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  4. Press release with author’s message— From ArCS II News Letter No.4 —

Press release with author’s message
— From ArCS II News Letter No.4 —

ArCS II News Letter No.4 introduced press releases issued in 2021 summer and fall with authors’ messages telling their thoughts, future prospect, and backstories of their research projects. The topics include detection of cutoff lows and preexisting troughs, the impact of resource development in the Republic of Sakha, and black carbon aerosols originating from mid-latitude biomass burning.
*Affiliations are at the time of the newsletter publication.

A new proposed scheme towards seamless detection of cutoff lows and preexisting troughs

Satoru Kasuga
(Department of Sustainable Resource Sciences, Mie University Graduate School of Science and Technology, Niigata University
*at the time of press release)

A cutoff low is a low-pressure system formed in the high troposphere, often accompanied by bad weather and gusty winds. It is generated in the polar region and is an important event in understanding the connection between changes in the polar atmosphere and the weather in our daily lives. However, unlike general low-pressure systems, there is no standard altitude for cutoff lows. Its scale also varies widely, making it difficult to evaluate its intensity consistently. In this study, we considered the geometry of geopotential height fields associated with cutoff lows and developed a convenient scheme that provides various information, including intensity and scale. I extend my sincere gratitude to my supervisor and coauthors for their cooperation. I hope to use the scheme to help elucidate cutoff lows and contribute to polar meteorology in the future.

Title Seamless Detection of Cutoff Lows and Preexisting Troughs
Journal Monthly Weather Review
Published September 2, 2021
Authors Kasuga, S., Honda, M., Ukita, J., Yamane, S., Kawase, H., and Yamazaki, A.

See Press Release

Clarifying the impact of resource development on the Arctic community: Examining the case of Sakha

Shinichiro Tabata
(Slavic-Eurasian Research Center, Hokkaido University)

As the sea ice in the Arctic Ocean decreases due to global warming, resources such as oil and gas have undergone intensive development in the Arctic. To clarify the impact of such resource development on the economy and society in the Arctic, we statistically analyzed the case of the Republic of Sakha in the Russian Federation. In addition to examining data on Sakha as a whole, we also analyzed the data of its 36 local governments (districts), which more closely reflect its residents’ lives. We found that diamonds (of which Sakha accounts for 80% of Russia’s production) and oil (which has seen significant increases in production in recent years) contribute significantly to Sakha’s economic growth and fiscal revenue. We plan to conduct further in-depth research on the negative impact of the development of these resources on residents’ lives.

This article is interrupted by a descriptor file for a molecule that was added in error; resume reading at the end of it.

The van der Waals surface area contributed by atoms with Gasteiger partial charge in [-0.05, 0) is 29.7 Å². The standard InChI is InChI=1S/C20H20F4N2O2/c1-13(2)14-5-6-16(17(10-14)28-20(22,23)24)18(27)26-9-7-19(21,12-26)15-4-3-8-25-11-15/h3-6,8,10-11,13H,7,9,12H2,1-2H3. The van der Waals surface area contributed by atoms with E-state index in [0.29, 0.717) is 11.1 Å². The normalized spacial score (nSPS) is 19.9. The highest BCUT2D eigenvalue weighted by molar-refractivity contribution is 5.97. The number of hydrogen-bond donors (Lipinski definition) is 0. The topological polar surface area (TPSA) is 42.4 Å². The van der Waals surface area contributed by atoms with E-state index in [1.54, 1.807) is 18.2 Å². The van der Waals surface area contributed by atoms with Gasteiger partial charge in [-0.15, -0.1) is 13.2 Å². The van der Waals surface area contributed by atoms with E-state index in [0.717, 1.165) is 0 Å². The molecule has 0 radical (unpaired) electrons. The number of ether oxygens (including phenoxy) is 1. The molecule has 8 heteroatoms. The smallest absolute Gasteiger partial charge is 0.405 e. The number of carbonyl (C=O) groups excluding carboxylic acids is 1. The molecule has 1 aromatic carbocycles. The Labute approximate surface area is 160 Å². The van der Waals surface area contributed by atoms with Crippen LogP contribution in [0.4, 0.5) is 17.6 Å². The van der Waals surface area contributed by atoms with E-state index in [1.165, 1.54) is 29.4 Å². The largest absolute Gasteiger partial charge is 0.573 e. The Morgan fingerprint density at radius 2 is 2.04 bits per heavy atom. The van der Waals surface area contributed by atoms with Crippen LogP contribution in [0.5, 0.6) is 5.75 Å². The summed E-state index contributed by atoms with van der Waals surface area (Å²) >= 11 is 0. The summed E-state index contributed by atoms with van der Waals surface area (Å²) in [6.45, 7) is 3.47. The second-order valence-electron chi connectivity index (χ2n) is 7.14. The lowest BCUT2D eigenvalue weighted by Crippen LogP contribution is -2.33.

Title The Contribution of Natural Resource Producing Sectors to the Economic Development of the Sakha Republic
Journal Sustainability
Published September 10, 2021
Authors Tabata, S.

See Press Release (only in Japanese)

Black carbon aerosols heating the Arctic: Large contributions from mid-latitude biomass burning

Sho Ohata
(Institute for Space-Earth Environment Research, Nagoya University)

In the rapidly warming Arctic, there is a need for a quantitative understanding of the behavior of black carbon (BC) aerosols and their impact on climate. In this study, we participated in an international aircraft-observation campaign and found that the year-to-year spring variation in Arctic BC abundance is strongly correlated with biomass burning in the middle latitudes. Moreover, current numerical models significantly underestimate the contribution of BC from biomass burning. Global warming has the potential to increase biomass burning in various regions. This study suggests that these future changes in BC emissions could influence the amount of Arctic BC and its radiative impacts more than estimates provided in previous studies. We aim to continue our observations of BC in the Arctic and contribute to the improvement of numerical models.

Title Arctic black carbon during PAMARCMiP 2018 and previous aircraft experiments in spring
Journal Atmospheric Chemistry and Physics
Published November 4, 2021
Authors Ohata, S., Koike, M., Yoshida, A., Moteki, N., Adachi, K., Oshima, N., Matsui, H., Eppers, O., Bozem, H., Zanatta, M., and Herber, A. B.

See Press Release